There seems to be a great deal of confusion among many people regarding the use of some terms in digital imaging and their difference. Such as PPI & DPI.The world of imaging, PPI and DPI are used almost interchangeably.The most common question is PPI vs DPI .In digital imaging, the only thing that really counts about a file is how many pixels are in a file.
PPI(Pixels Per Inch):That’s how many points of light live on an inch of screen. This is the number of pixels per inch in your image. This will affect the print size of your photo and will affect the quality of the output.While PPI can help you determine the quality of an image, it really has little else to do with actual printing.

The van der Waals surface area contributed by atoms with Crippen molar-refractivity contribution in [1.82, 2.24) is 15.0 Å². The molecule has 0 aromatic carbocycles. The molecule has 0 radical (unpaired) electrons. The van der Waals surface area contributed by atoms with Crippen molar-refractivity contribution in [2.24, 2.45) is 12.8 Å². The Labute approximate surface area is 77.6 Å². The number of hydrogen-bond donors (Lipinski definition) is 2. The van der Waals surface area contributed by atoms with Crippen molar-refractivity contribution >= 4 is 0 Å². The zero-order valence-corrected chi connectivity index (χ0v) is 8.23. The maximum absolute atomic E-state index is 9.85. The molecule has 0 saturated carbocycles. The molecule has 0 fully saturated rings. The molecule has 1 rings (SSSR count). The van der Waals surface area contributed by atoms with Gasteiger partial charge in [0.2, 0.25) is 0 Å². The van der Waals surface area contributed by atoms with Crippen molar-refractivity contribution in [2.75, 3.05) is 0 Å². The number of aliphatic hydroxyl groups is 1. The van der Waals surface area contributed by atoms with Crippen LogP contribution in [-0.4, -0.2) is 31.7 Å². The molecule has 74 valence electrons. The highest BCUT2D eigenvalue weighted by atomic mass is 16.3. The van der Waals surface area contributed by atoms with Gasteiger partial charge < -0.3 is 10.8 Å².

DPI (Dots Per Inch):That’s how many droplets of liquid squeeze into an inch of your printed paper.DPI is a measure of how many tiny, tiny droplets of ink a printer is laying down in its dither pattern to form one inch of a print. DPI only refers to the printer. Every pixel output is made up of different coloured inks (usually 4-6 colours, although many printers use more now). Because of the small number of colours, the printer needs to be able to mix these inks to make up all the colours of the image. So each pixel of the image is created by a series of tiny dots (you could think of them as sub-pixels).